This old, tired workhorse saw better days though. It was delivered to the US Air Force as C-118A 53-3241 in dec.1954 and got transferred to the US Navy as BuNo. 153693 in june 1965 and was redesignated C-118B. No doubt it was put in the desert for storage for a while, but Everts has been operating this aircraft since the early 1980s in Alaska.

    For updates on Everts Air Cargo see my FAIRBANKS 2003 and FAIRBANKS 2012 pages

    N233HP is another ex-military C-118A, but it has not been put to commercial use yet. Cn 44661/628 started life with the US Air Force as 53-3290 in oct.1955. Almost 10 years later, in 1964 it was transferred to the US Navy as BuNo.152689. Stored in the desert of Tucson, Arizona (Davis Monthan Air Force Base) in 1983, it was soon picked up by Hawkins and Powers of Greybull, Wyoming in june 1983.... only to be parked in the desert there !
    But it sure looked good when I took this shot in 1994 and I thought an operator would have picked it up... alas, it was the McClellan AFB Museum of California that purchased it in 1996. Destined to sit still, idle, the impressive Double Wasp engines silent for ever...? Not so!
    Hawkins and Powers closed shop in 2005 and put all aircraft up for sale. N233HP was bought by Everts Air Cargo, thought for spares.
    See for a Jan.2007 image @Rick Patton's gallery. Then it left KGEY in Oct.2007! It went though serious overhaul, made operational for Everts Air Fuel and indeed seen as such, reregistered N747CE, in 2009!

    Apparently it is not conclusive when these C-118s were phased out from the US military service; Bill Larkins offered the following data: 'the official -United States Naval Aviation 1910-1995- from the Naval Historical Center lists 'Last Reported in Squadron or Inventory' for the R6D/C-118 as VR-3 in October 1983. He continues with: 'It also gives the date of first contract as August 18, 1950 and date of last delivery as May 27, 1953 with a total of 65 delivered.'.
    But a US Navy website www.vpnavy.net/vr46_history states In February 1985, the last C-118 aircraft in military service was retired by VR-46 as the squadron transitioned to modern DC-9 jet aircraft..

    To which John Benton responded (April 2010):
    'BuNo.131597 was the very last C-118 flown by the USN. It last operated with VR-46 from NAS Atlanta (VR-46 moved to NAS-JRB Ft. Worth in Sep09, with C-9B’s).
    The last flight was to Tucson in Feb85. I was in the squadron and have a few hundred hours in that particular airframe.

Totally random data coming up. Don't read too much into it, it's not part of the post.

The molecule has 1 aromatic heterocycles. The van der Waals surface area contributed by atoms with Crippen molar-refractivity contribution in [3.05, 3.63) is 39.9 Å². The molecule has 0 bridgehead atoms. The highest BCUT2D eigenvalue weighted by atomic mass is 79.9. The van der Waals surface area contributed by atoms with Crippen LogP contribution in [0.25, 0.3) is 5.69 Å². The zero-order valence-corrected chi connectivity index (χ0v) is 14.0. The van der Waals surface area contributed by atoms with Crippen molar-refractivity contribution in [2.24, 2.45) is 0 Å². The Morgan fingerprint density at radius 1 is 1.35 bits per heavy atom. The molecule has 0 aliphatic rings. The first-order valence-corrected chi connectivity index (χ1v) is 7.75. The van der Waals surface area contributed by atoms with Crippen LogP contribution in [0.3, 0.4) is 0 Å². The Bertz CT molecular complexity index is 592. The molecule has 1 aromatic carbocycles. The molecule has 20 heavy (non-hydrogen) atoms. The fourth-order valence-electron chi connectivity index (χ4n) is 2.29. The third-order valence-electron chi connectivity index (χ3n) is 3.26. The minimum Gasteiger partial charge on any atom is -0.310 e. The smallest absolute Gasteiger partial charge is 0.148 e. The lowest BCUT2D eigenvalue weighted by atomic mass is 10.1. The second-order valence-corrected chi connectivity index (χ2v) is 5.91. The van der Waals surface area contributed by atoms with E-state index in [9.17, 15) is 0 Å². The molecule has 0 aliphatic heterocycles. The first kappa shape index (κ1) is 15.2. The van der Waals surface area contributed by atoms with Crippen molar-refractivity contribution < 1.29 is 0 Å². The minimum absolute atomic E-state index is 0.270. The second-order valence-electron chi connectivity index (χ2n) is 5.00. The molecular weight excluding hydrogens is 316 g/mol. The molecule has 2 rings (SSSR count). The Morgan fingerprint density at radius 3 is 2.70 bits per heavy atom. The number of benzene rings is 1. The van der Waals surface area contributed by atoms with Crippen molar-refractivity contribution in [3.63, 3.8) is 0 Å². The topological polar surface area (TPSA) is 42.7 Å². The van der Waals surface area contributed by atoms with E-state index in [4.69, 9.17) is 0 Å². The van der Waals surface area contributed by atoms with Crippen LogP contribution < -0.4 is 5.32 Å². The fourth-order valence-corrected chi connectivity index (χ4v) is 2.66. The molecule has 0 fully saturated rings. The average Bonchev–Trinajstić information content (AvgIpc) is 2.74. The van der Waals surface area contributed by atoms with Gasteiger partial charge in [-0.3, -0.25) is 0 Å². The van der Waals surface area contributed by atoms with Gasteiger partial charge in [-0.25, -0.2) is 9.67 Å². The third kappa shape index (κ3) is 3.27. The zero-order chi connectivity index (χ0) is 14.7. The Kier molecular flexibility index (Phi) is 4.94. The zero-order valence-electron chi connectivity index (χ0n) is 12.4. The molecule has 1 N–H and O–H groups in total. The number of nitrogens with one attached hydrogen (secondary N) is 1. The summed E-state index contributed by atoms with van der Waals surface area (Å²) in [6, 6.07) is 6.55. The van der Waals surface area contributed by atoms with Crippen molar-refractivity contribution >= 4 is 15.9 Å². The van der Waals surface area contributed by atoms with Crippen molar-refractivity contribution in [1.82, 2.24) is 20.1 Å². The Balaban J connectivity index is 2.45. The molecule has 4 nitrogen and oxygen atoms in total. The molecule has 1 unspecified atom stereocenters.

I don’t recall there being a VR-3 in existence at that time, but I could be wrong. As far as I knew, the Naval Air Reserve operated all the VR (transport) squadrons, with the exception of the VRC squadrons, which flew the C-2A.'
    John Benton
    Warminster, PA

    I have a Sep.2019 update of N747CE in Alaska on my Propliners & Bushplanes by JoeJoe Prince, check it out!

    Well, at least this operator thought its 'Six' deserved a nice coat of paint. N70BF (cn 43720/373) is a C-118B and is shown operating for Florida Air Transport. Miami and the airports in the vicinity like Opa Locka, New Tamiami, Ft.Lauderdale-Hollywood and Ft. Lauderdale-Executive have an ideal location for travel and cargo operations to South America, the Caribbean and of course North America. All sorts of operators are here to be seen, large or small. Florida Air Transport was founded in 1997 and making money in their market is a struggle for survival.
    This C-118B (originally designated R6D) was delivered to the US Navy in may 1953 as BuNo.131617 and operated faithfully till 1986. It was preserved at Scott AFB,IL but in 1989 Basler Flight Service thought this old lady to be too young to retire and bought it.
    Many senior US citizens found their way to Florida, I guess this old lady found its way down south too and she fits right in !

    Brian Zurita wrote me in Mar.2015 the following memories on N70BF:
    'I knew this plane when was sitting idle at Scott AFB in the 1980's. I was first assigned there in Feb 1988, and I immediately took notice of her sitting in the middle of a parking lot near the guard and reserve area of the base. Over the course of a few weeks, I would park my blue 1987 Mustang ever closer at lunch time. eating in my car and seeing if I was attracting the interest of any security police patrols. Seemed that no matter how close I parked, passing patrols would just keep on driving by.
    One day I parked near her wingtip and got out after eating and walked all around her and then even under her. Birds were nesting in every crevice they could find, but other than that, she seemed to be in pretty good shape.

    I came to find out that this plane was flown to Scott to be repainted in USAF colors and put on display as one of the first Air Force medivac planes. For whatever reason--probably most simply lack of funding--this never happened, so she sat there in that parking lot for years deteriorating.